6-284 for Varmint Silhouette
Southwick's Silhouette-Slamming 6mm-284 Borden
The 6-284 may well be the “ultimate” 6mm cartridge, if velocity AND accuracy are considered. While it burns a lot more powder than a 6BR, it also delivers a lot more velocity. John Southwick, owner of this week’s featured 6-284, can push 107 SMKs past 3400 fps–velocities no 6BR or Dasher can touch. He normally dials that back to 3200 fps or so, but that’s still well beyond the limit of even a 6 Dasher. John’s gun is more than a speed demon of course–it’s a hyper-accurate match rifle that has claimed many Varmint Silhouette wins. At his club, when John and the Black Borden come out to play, everyone else is usually competing for second place.
Building a State of the Art Rifle
John tells us “I started this project back in 2001, taking delivery in January of 2002. I chose the 6-284 mainly because it appeared in the winning equipment lists of 1K BR matches, and it was becoming very popular with long-range varminters. Skip Talbot had also recently used a 6-284 to set an IBS 1000-yard record (3.1″). Norma offered good quality 6.5-284 brass, so case-forming would be easy. I wanted a fairly light-recoiling rifle, and after much research I came to the conclusion that a high B.C. 6mm bullet driven at 3200+ fps would meet my needs.
I was looking for a “state-of-the-art” long-range target/bench rifle, primarily to use in 600-yard matches at my local club (Ojai Valley Gun Club), and possibly 1000-yard bench matches, plus occasional varmint hunting. I wanted to have a rifle that was built by a prominent gunsmith. I chose to work with Jim Borden for several reasons: his rifles had set world records, his reputation was excellent, and his rifles often showed up in the winning equipment lists of IBS and NBRSA sanctioned shoots. Also I had decided that I wanted a Nesika-actioned gun. I was impressed that Jim had designed one of the Nesika’s key features–Borden Bumps. Likewise, I liked the Bald Eagle front rest, and found out that Jim contributed to their design as well. This gave me confidence that Jim understood every element that goes into precision rifle performance.
Loading for Accuracy
My match load consists of Norma 6.5-284 brass, 51.0gr RL-22, Fed 210m primers, and Sierra moly 107gr MKs, seated about .010-.015″ into the lands. This runs about 3250 fps from the 28″ tube. Case necks are turned to .0133″ wall thickness for a .270″ loaded neck diameter. I use a .268 or .269 bushing, and bump the shoulders back each time. I set the “bump” so that, with firing pin removed, I can just feel the case in the chamber when closing the bolt. My loaded rounds typically show no more than .0015″ runout on a NECO concentricity gauge. I credit the low run-out in large part to the custom inline seating die and shoulder-bump neck-bushing die Jim made for me.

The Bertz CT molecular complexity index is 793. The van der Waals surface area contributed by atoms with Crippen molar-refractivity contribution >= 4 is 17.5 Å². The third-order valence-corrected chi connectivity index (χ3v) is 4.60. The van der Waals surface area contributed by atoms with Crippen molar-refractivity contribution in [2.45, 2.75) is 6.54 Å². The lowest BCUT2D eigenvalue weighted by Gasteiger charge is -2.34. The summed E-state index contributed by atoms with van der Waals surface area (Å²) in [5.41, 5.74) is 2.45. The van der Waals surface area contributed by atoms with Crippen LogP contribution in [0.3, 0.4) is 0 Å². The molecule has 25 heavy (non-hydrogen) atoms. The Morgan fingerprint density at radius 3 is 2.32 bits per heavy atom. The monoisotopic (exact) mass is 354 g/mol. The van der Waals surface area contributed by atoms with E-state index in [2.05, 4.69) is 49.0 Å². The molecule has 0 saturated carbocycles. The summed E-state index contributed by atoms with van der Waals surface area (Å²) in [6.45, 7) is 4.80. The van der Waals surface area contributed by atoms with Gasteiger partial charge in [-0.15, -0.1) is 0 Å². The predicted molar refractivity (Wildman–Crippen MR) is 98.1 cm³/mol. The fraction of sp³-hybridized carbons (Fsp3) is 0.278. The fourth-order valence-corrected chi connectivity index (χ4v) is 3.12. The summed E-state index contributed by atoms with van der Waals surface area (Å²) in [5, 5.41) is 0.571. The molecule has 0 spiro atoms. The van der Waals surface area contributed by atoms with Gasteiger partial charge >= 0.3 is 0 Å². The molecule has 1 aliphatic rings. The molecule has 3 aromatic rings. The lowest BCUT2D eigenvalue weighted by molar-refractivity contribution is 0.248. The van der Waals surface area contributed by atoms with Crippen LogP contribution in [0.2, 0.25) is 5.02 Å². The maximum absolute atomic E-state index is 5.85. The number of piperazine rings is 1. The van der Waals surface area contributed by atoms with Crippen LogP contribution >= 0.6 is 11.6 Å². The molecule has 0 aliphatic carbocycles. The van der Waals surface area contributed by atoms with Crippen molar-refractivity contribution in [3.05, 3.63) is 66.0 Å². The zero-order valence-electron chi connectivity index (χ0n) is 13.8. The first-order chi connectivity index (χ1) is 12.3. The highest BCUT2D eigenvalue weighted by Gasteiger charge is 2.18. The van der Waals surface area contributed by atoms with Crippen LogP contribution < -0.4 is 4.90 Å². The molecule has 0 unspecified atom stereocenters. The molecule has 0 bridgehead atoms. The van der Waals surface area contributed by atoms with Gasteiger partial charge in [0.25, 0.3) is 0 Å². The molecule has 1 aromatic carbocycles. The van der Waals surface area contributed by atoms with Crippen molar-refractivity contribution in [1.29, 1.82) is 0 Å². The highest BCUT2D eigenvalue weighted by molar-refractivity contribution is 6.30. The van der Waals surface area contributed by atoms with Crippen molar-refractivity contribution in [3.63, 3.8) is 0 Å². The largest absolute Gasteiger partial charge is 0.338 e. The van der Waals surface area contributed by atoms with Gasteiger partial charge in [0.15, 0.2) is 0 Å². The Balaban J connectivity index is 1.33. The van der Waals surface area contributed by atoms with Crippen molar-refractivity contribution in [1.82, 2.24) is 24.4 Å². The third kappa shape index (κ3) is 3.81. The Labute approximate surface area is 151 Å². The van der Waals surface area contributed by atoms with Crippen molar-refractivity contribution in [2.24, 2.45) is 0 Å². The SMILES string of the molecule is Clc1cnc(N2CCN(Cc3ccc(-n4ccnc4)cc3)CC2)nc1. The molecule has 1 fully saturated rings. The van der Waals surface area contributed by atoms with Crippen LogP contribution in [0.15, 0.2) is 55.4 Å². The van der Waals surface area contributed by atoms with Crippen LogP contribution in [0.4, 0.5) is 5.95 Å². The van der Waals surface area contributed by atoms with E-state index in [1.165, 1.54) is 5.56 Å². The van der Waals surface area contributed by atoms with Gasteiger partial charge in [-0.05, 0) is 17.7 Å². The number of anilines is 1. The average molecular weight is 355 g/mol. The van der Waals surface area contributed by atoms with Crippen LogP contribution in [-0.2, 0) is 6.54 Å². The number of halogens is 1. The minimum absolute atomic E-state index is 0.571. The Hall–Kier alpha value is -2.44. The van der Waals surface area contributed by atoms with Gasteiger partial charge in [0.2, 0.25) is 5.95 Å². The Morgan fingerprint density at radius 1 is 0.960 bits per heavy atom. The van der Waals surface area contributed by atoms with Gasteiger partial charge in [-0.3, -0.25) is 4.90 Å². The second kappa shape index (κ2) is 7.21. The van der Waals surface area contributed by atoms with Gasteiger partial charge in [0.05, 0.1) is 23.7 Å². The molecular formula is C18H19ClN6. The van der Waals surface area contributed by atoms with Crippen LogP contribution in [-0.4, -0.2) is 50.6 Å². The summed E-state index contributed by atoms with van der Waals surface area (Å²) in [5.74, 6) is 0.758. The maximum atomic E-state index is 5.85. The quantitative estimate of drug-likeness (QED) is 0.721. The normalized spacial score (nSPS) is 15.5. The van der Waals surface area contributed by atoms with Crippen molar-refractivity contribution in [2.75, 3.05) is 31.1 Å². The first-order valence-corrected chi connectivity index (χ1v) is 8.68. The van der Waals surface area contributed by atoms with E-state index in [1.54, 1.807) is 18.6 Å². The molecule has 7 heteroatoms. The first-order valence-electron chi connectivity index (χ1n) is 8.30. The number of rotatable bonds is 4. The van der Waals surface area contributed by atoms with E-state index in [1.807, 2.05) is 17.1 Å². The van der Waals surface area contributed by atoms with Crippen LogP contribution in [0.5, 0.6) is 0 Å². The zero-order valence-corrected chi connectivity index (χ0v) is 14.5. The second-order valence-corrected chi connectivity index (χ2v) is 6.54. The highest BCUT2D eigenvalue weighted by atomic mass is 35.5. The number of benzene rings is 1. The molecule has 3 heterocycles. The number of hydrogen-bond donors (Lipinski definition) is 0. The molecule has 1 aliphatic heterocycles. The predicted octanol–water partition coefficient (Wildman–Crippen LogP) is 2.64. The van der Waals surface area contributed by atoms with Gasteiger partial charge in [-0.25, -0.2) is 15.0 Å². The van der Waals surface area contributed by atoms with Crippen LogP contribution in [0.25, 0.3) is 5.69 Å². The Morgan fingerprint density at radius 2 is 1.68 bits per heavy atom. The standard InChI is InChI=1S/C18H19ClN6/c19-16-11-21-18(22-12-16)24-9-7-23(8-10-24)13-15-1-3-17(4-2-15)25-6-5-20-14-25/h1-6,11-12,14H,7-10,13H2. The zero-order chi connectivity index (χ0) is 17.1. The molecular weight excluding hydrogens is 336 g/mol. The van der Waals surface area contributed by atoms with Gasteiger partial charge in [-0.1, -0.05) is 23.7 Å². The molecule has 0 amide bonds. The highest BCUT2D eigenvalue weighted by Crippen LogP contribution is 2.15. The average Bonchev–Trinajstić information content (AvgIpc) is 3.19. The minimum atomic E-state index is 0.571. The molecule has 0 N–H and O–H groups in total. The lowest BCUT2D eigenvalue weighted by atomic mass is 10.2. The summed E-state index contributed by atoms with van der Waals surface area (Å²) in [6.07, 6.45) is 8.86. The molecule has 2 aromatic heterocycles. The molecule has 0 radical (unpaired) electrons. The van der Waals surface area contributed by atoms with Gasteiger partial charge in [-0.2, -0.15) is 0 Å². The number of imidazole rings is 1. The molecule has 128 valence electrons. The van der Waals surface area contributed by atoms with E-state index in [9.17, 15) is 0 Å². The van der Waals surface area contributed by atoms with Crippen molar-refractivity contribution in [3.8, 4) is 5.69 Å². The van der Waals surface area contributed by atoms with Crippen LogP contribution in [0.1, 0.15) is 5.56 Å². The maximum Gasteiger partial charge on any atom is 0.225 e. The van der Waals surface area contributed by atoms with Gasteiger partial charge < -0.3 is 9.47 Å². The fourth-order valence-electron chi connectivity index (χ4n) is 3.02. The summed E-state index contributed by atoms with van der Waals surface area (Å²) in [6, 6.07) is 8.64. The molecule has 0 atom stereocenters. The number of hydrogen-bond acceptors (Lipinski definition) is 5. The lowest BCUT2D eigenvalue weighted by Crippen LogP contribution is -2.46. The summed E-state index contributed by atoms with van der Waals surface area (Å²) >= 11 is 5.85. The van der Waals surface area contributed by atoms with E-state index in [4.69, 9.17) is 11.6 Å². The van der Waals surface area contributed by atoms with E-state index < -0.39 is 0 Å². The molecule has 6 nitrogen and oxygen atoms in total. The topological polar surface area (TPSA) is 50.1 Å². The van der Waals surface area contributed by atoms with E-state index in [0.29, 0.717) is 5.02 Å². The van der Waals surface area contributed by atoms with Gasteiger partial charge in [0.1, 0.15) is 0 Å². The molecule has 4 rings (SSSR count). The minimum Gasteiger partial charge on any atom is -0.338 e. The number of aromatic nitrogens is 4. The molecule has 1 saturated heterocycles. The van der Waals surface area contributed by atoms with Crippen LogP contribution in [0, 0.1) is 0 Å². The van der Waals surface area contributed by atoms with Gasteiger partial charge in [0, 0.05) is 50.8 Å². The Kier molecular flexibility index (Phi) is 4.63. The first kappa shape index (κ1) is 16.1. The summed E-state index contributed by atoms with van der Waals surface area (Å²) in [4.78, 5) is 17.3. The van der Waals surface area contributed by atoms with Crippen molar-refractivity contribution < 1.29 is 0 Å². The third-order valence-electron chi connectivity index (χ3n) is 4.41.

How It Shoots
The rifle has fulfilled all my expectations. It is a superbly precise and accurate rifle, as long as I do my part in steering the gun and feeding it consistent, quality ammo. I haven’t done a lot of 100-yard group shooting, just enough to test loads. Typically the rifle easily puts five shots into .5 MOA or less at 600 yards. I’ve logged several 3-shot groups between 1.06″ and 2.2″ at 600 yards. I’ve been told that kind of accuracy would be competitive in a 600-yard BR match. But most importantly, I have confidence the gun will hit where I aim. This gun’s ability to pick off the relatively small targets, even in some of the worst conditions imaginable, is nothing short of amazing. At times it seems I’m launching 107gr silhouette-seeking guided missiles.”
|Borden 6mm-284 SPEC SHEET
Borden Long-Range Rifle, 16.5 lbs
Nesika ‘K’ Action, 1.70″ diam., Right Bolt, Left Port.
Nightforce 12-42x NXS,
|A Special Brand of Silhouette Shooting|
John’s rifle is a purpose-built gun, optimized for one task–hitting little half-size silhouettes at very long distances, at a shooting venue that demands serious wind wizardry. At Ojai, even though matches commence early in the morning, it’s not unusual to have a 10 mph wind blowing left to right at the firing line, no wind at the mid-course flag, and a swirling variable wind at the targets. To make matters worse, the little critters sit on top a ramped berm. When the wind switches to 6 o’clock, it can rise right in front of the target, sending shots high. Despite the often-wicked conditions, John and his Black Borden have excelled at the varmint matches–he’s the “smart-money” bet to win on any given weekend.